Australian immigration detention has been identified as perpetuating ongoing human rights violations. Concern has been heightened by the assessment of clinicians involved and by the United Nations that this treatment may in fact constitute torture. We discuss the allegations of torture within immigration detention, and the reasons why healthcare providers have an ethical duty to report them. Finally, we will discuss the protective power of ratifying the Optional Protocol to the Convention against Torture and other Cruel, Inhuman or Degrading Treatment or Punishment as a means of providing transparency and ethical guidance.
- Right to Healthcare
- Torture and Genocide
Statistics from Altmetric.com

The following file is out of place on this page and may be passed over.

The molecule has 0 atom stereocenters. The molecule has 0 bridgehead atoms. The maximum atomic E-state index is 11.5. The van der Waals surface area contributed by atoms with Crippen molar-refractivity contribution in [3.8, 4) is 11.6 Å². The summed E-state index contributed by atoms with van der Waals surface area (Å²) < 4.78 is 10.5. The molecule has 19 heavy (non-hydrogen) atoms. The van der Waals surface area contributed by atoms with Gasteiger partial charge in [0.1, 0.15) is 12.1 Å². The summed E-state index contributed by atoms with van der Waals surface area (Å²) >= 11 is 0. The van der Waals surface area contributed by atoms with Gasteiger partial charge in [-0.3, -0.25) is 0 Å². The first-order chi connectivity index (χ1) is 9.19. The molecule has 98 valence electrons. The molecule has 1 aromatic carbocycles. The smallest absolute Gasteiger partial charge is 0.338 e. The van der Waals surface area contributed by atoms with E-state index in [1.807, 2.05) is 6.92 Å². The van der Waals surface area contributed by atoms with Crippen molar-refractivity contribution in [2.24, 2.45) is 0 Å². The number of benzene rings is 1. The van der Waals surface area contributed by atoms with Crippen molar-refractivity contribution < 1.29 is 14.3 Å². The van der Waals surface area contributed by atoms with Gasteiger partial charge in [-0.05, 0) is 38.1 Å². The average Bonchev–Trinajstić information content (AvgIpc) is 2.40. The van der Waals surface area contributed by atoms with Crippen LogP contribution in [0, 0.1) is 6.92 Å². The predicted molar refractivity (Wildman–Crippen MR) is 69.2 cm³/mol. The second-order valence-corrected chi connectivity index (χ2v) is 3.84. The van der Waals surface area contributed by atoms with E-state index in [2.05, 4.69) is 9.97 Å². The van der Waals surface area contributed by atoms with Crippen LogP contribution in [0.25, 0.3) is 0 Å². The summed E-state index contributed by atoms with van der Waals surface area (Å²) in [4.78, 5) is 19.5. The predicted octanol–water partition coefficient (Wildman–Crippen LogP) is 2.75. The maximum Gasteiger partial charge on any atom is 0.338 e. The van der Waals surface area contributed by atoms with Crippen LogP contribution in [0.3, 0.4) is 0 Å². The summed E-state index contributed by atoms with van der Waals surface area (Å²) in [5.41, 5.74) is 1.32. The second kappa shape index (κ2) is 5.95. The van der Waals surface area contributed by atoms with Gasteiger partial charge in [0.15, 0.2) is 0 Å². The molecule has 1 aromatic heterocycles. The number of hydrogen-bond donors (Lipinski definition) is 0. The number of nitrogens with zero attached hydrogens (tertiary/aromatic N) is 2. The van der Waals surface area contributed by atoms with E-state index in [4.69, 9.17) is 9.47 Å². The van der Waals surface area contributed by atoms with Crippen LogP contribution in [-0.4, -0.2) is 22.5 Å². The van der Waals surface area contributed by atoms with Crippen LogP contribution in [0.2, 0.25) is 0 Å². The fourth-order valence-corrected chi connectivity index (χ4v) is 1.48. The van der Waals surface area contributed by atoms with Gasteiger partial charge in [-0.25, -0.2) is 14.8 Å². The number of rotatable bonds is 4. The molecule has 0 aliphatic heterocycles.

If you wish to reuse any or all of this article please use the link below which will take you to the Copyright Clearance Center’s RightsLink service. You will be able to get a quick price and instant permission to reuse the content in many different ways.
Read the full text or download the PDF:
Other content recommended for you
- Dirty work: well-intentioned mental health workers cannot ameliorate harms in offshore detention
- Nursing in asylum seeker detention in Australia: care, rights and witnessing
- Preventive detention: the ethical ground where politics and health meet. Focus on asylum seekers in Australia
- Should doctors boycott working in Australia’s immigration detention centres?
- Are healthcare professionals working in Australia's immigration detention centres condoning torture?
- Prolonged immigration detention, complicity and boycotts
- Medical involvement in torture today?
- Should clinicians boycott Australian immigration detention?
- Prevalence, methods and characteristics of self-harm among asylum seekers in Australia: protocol for a systematic review
- Population-based survey methods to quantify associations between human rights violations and health outcomes among internally displaced persons in eastern Burma